In total, 1872 questionnaires were returned but not everyone was able to identify ten separate features that affected them. As such, 1872 women provided at least one area that affected them, 1800 provided two areas, 1770 provided three areas and 1600 provided four areas. The results show that the main areas of concern for these women were pain (53%), heavy menstrual bleeding (11%), low mood (8%) and the perceived lack of understanding displayed by other people (7%). Other important factors were fertility concerns, impact on employment, problems with the medical team and uncertainty. These then impacted on their daily life whereby some women felt “guilty” for not ‘being a normal mother’. A key term that resonated was that endometriosis is an “invisible disease”.
This analysis provides us with insight into the complex psycho-social factors that interact with bio-physical symptoms. Further research is required in sub-population groups such as teenagers and ethnic minority women to explore any differences in impact and how care can be guided accordingly.
Endometriosis; Impact; Qualitative methods; Quantitative methods; Online survey.
The study sought to evaluate the historical surgical-pathological trends in Gynecologic Oncology Group (GOG) 33 in a cohort of patients who underwent robot-assisted staging of uterine carcinomas.
Materials and Methods
This is a retrospective study from June 2016 through December 2018 at Catholic Health Services Hospitals in Long Island (CHSLI), NY, USA. All patients underwent robotic surgical staging with hysterectomy, bilateral salpingo-oophorectomy, and pelvic and para-aortic lymphadenectomy. Fifty patients were included, and patients were separated into cohorts with endometrioid or non-endometrioid histology for analysis. Patients were staged using the International Federation of Gynecology and Obstetrics (FIGO) 2009 classification.
For all patients undergoing surgical staging, the rate of pelvic and para-aortic nodal metastases occurred at 10% and 8%, respectively. Sixty percent of the grade 1 endometrioid tumors had less than 50% myometrial invasion. No patients had positive paraaortic lymph nodes in the absence of pelvic node involvement. High-risk histologies were associated with nodal disease thirteen percent of the time. A correlation between increasing depth of invasion and positive lymph nodes was demonstrated. Increasing grade of tumors was correlated with the frequency of nodal metastasis. Intraperitoneal spread was highly correlated to metastatic lymph nodes. Deep invasion was positively correlated with nodal disease.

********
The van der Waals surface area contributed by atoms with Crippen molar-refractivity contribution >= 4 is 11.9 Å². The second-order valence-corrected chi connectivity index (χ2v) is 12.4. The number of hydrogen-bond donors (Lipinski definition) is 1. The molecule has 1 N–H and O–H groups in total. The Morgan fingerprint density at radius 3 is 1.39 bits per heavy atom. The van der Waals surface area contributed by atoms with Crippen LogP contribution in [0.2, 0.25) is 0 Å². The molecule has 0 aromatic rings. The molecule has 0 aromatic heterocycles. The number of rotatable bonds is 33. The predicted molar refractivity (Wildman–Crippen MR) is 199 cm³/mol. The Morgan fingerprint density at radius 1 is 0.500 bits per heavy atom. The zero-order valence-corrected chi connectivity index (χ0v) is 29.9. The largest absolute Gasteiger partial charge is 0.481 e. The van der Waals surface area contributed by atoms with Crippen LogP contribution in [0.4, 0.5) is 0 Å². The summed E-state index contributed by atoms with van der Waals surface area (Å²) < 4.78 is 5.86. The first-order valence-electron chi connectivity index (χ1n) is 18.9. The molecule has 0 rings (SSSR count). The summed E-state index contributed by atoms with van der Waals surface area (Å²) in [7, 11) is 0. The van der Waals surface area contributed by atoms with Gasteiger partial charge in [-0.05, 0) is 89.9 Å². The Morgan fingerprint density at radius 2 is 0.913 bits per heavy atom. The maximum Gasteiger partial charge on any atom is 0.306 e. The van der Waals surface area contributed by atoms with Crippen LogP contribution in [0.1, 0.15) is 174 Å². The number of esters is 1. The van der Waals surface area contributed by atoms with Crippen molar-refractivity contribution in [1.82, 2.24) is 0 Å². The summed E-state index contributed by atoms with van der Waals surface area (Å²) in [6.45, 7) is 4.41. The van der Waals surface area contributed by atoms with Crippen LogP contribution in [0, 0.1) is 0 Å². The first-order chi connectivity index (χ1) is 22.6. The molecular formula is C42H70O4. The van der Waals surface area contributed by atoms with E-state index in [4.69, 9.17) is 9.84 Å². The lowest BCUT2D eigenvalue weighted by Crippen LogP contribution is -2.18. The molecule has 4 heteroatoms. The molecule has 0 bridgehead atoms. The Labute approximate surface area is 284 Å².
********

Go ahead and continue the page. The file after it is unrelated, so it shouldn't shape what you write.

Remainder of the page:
The results of this study validate the trends previously known from GOG 33 in a population undergoing robot-assisted surgical staging for uterine carcinomas.
Gynecologic Oncology Group (GOG) 33; Robotic; Surgery; Uterine cancer; Lymph nodes; Trends.
Department of Obstetrics and Gynecology
Wayne State University School of Medicine
540 E Canfield St
Detroit, MI 48201, USA
Department of Obstetrics & Gynecology
Boonshoft School of Medicine
Wright State University
3640 Colonel Glenn Hwy
Dayton, OH 45435, USA
Department of Obstetrics & Gynaecology
The Chinese University of Hong Kong
Tai Po Road, Sha Tin
New Territories, Hong Kong
Boston Center for Endometriosis
Brigham and Women’s Hospital
Harvard Medical School
Boston, MA 02115, USA